In a still-stellar U.S. economy, one warning light is blinking on Wall Street: a deterioration in corporate credit quality--companies' ability to repay their bond debt.
Credit quality is expected to worsen in the third quarter, continuing a trend that began in the spring of 1998.
The problems are still modest, which is why investors aren't fleeing high-yield corporate junk bonds or junk bond mutual funds in fear. Still, "this is a broad-based trend," said Nick Riccio, a managing director at bond rater Standard & Poor's Corp. in New York.
The trend is manifested in the number of upgrades versus downgrades of corporate bond quality ratings. Analysts expect downgrades to outnumber upgrades in the third quarter, as they did in the current quarter, the first quarter and the second half of 1998.
Analysts also predict that default rates--the number of companies missing bond interest or principal payments because of financial trouble--will continue to creep up.
Moody's Investors Service, another major bond rater, said the default rate on the speculative-grade (i.e., junk) bonds it tracks has risen every month this year. On a trailing 12-month basis, 4.3% of junk bond issuers were in default as of May, up from 3.5% in January and the highest since 4.6% in July 1993.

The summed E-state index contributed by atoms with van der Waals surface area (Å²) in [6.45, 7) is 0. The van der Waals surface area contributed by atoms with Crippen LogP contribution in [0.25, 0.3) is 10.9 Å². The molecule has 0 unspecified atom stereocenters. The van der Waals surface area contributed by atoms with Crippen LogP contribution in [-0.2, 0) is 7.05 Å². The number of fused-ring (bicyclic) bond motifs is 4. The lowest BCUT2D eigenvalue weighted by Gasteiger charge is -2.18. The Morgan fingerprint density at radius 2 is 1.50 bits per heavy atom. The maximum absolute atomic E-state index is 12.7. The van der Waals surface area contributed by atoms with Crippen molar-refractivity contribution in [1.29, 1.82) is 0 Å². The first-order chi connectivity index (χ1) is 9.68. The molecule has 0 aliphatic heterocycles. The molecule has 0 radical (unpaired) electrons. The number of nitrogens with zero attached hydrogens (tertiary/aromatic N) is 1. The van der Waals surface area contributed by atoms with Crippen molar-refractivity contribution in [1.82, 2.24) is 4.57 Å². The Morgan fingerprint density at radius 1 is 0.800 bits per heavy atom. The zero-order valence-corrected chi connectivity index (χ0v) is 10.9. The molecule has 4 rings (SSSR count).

Why are default rates rising if business is so good? The height of the global financial crisis late last summer helped fuel the trend, as frightened investors suddenly demanded sky-high yields on new junk bonds.
That effectively priced many companies out of the market temporarily. Those that badly needed to roll over existing debt thus may have found themselves in a cash crunch.
The market has since improved. Average junk yields, as tracked by KDP Investment Advisors, dropped from nearly 10.75% in October to just above 9% in early April.
But yields have risen again in recent weeks as the market reacted to expectations that the Federal Reserve will raise its benchmark short-term interest rate. The KDP average junk yield now is 9.92%.
Even so, some analysts think the credit-quality picture will brighten. Even with rising default rates, more than 95% of junk bond borrowers are paying on time, optimists note.
And the market overall comprises a far larger number of borrowers now than in 1993, as borrowing has surged in recent years.
Sean Keenan, a senior analyst with Moody's, argues that "the default rate should not go much higher, barring any deterioration in borrowing conditions." In fact, he thinks defaults might begin to lessen later this year.